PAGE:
Collection Items

  • Web Page
    How to View Maps - Maps of Liberia, 1830-1870 - Digital Collections Maps and other large images are presented as GIF or JPEG files and require no special viewers, unless you choose to download and view maps offline. For off-line viewing, you can download a possible four formats: GIF Format thumbnail JPEG format JPEG2000 format TIFF format You may require special software to view the downloaded JPEG2000 format. The following are some of the programs that ...
  • Web Page
    Rights & Access - Maps of Liberia, 1830-1870 - Digital Collections The maps in the Map Collections materials were either published prior to 1922, produced by the United States government, or both (see catalogue records that accompany each map for information regarding date of publication and source). The Library of Congress is providing access to these materials for educational and research purposes and is not aware of any U.S. copyright protection (see Title 17 of ...
  • Article
    1815 to 1817 - Maps of Liberia, 1830-1870 - Digital Collections After the struggle for liberty in the American Revolution, free and enslaved African Americans faced continued hardship and inequality. A number of white Americans, for a variety of reasons, joined them in their efforts to resolve this complex problem. One possible solution (advocated at a time when the assimilation of free blacks into American society seemed out of the question) was the complete separation ...
  • Article
    1820 to 1847 - Maps of Liberia, 1830-1870 - Digital Collections From Colony to Republic 1820 The American Colonization Society sent its first group of immigrants to Sherbro Island in Sierra Leone. The island's swampy, unhealthy conditions resulted in a high death rate among the settlers as well as the society's representatives. The British governor allowed the immigrants to relocate to a safer area temporarily while the ACS worked to save its colonization project from ...
  • Article
    1847 to 1871 - Maps of Liberia, 1830-1870 - Digital Collections Nationhood and Survival 1847 On July 26, The Liberian Declaration of Independence was adopted and signed. In it, Liberians charged their mother country, the United States, with injustices that made it necessary for them to leave and make new lives for themselves in Africa. They called upon the international community to recognize the independence and sovereignty of Liberia. Britain was one of the first ...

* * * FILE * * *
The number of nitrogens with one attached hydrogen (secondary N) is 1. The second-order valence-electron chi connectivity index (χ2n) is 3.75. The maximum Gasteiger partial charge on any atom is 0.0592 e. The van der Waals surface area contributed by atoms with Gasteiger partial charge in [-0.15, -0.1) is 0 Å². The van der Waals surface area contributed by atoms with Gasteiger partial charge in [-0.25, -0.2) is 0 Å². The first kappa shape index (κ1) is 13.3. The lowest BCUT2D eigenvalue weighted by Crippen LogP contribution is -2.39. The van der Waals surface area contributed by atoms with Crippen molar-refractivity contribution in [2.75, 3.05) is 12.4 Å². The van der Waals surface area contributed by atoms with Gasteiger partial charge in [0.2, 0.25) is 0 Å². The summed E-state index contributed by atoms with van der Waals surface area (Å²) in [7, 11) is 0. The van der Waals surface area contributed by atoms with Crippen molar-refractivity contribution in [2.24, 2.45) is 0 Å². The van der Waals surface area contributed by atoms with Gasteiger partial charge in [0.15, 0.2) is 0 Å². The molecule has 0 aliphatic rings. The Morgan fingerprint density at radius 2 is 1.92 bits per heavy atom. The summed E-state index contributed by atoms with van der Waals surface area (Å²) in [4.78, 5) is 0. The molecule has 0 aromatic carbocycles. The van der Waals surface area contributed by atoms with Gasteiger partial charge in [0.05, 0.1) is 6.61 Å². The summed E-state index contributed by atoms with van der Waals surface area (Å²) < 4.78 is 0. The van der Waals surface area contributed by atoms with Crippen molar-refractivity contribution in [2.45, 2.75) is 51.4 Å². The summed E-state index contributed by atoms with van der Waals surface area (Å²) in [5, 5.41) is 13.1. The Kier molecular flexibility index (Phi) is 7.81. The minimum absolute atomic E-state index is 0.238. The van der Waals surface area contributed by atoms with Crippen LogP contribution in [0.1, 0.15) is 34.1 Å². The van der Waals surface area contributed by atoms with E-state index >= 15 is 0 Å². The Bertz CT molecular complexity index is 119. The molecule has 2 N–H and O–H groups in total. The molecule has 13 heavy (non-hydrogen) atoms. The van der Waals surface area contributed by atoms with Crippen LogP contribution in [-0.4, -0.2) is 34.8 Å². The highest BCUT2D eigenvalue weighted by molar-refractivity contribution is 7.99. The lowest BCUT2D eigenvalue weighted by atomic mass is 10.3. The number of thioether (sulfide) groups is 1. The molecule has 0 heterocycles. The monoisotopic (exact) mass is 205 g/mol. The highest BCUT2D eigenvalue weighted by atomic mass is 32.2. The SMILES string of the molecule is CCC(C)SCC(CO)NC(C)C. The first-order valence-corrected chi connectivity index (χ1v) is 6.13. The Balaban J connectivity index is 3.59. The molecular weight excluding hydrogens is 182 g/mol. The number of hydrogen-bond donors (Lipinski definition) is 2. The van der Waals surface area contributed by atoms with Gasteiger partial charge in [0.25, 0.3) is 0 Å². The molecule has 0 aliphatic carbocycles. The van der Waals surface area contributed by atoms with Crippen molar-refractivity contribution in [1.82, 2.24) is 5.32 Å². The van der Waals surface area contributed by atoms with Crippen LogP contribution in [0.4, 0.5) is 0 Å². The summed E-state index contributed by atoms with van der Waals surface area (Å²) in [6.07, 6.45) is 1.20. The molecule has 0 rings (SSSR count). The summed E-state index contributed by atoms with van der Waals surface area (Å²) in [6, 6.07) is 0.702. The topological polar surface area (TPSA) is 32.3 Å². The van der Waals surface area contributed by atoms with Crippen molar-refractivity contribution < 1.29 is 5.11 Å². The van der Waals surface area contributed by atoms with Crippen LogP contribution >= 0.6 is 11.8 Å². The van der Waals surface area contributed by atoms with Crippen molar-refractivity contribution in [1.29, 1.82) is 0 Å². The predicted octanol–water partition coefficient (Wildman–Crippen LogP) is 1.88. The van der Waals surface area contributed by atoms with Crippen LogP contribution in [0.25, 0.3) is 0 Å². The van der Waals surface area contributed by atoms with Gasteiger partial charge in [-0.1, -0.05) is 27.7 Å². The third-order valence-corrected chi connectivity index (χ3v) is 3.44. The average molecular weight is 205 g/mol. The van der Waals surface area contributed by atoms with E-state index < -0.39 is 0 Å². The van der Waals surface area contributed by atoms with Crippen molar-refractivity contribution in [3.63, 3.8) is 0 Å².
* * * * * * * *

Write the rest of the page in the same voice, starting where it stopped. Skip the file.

• Article
    1900 to 1997 - Maps of Liberia, 1830-1870 - Digital Collections 1900-1997 One Nation, Many Peoples 1903 The British and Liberian governments came to an agreement about the borders between Sierra Leone and Liberia. 1904 The Liberian government instituted an administrative system that brought indigenous peoples into an indirect political relationship with the central government through their own paid officials. 1919 Liberia was one of the nations to sign the League of Nations covenant after ...
  • Article
    Selected Bibliography - Maps of Liberia, 1830-1870 - Digital Collections Selected Readings on Liberia Boley, G.E. Saigbe, Liberia: The Rise and Fall of the First Republic. New York: MacMillan Publishers, 1983 Cassell, C. Abayomi, Liberia: The History of the First African Republic. New York: Fountainhead Publishers', Inc, 1970. Dunn, Elwood D., and Hails, Svend E., Historical Dictionary of Liberia. African Historical Dictionaries Series. Metuchen: Scarecrow Press, 1985. Johnston, Harry, Liberia. London: Hutchinson, 1906. Liebenow, ...